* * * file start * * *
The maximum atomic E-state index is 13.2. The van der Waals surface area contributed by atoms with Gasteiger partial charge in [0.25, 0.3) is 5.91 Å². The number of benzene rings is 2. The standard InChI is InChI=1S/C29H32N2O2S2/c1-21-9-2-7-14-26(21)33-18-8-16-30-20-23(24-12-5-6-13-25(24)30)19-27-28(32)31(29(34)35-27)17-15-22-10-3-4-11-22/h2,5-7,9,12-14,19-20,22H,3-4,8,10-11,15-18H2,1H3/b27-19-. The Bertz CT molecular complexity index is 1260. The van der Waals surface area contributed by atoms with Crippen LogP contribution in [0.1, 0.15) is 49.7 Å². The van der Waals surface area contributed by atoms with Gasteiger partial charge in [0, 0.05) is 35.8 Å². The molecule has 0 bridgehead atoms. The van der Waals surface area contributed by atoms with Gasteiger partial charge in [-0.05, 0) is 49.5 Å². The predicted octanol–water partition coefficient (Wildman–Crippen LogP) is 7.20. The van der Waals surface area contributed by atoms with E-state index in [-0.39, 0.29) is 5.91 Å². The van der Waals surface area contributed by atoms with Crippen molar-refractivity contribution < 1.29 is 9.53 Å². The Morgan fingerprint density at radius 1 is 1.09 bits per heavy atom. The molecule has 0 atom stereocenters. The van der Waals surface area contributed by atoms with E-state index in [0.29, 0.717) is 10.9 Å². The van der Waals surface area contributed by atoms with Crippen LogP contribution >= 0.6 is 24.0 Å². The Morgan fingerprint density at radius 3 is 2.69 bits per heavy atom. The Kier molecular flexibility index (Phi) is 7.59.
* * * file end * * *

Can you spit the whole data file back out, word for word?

The maximum atomic E-state index is 13.2. The van der Waals surface area contributed by atoms with Gasteiger partial charge in [0.25, 0.3) is 5.91 Å². The number of benzene rings is 2. The standard InChI is InChI=1S/C29H32N2O2S2/c1-21-9-2-7-14-26(21)33-18-8-16-30-20-23(24-12-5-6-13-25(24)30)19-27-28(32)31(29(34)35-27)17-15-22-10-3-4-11-22/h2,5-7,9,12-14,19-20,22H,3-4,8,10-11,15-18H2,1H3/b27-19-. The Bertz CT molecular complexity index is 1260. The van der Waals surface area contributed by atoms with Crippen LogP contribution in [0.1, 0.15) is 49.7 Å². The van der Waals surface area contributed by atoms with Gasteiger partial charge in [0, 0.05) is 35.8 Å². The molecule has 0 bridgehead atoms. The van der Waals surface area contributed by atoms with Gasteiger partial charge in [-0.05, 0) is 49.5 Å². The predicted octanol–water partition coefficient (Wildman–Crippen LogP) is 7.20. The van der Waals surface area contributed by atoms with E-state index in [-0.39, 0.29) is 5.91 Å². The van der Waals surface area contributed by atoms with Crippen molar-refractivity contribution < 1.29 is 9.53 Å². The Morgan fingerprint density at radius 1 is 1.09 bits per heavy atom. The molecule has 0 atom stereocenters. The van der Waals surface area contributed by atoms with E-state index in [0.29, 0.717) is 10.9 Å². The van der Waals surface area contributed by atoms with Crippen LogP contribution >= 0.6 is 24.0 Å². The Morgan fingerprint density at radius 3 is 2.69 bits per heavy atom. The Kier molecular flexibility index (Phi) is 7.59.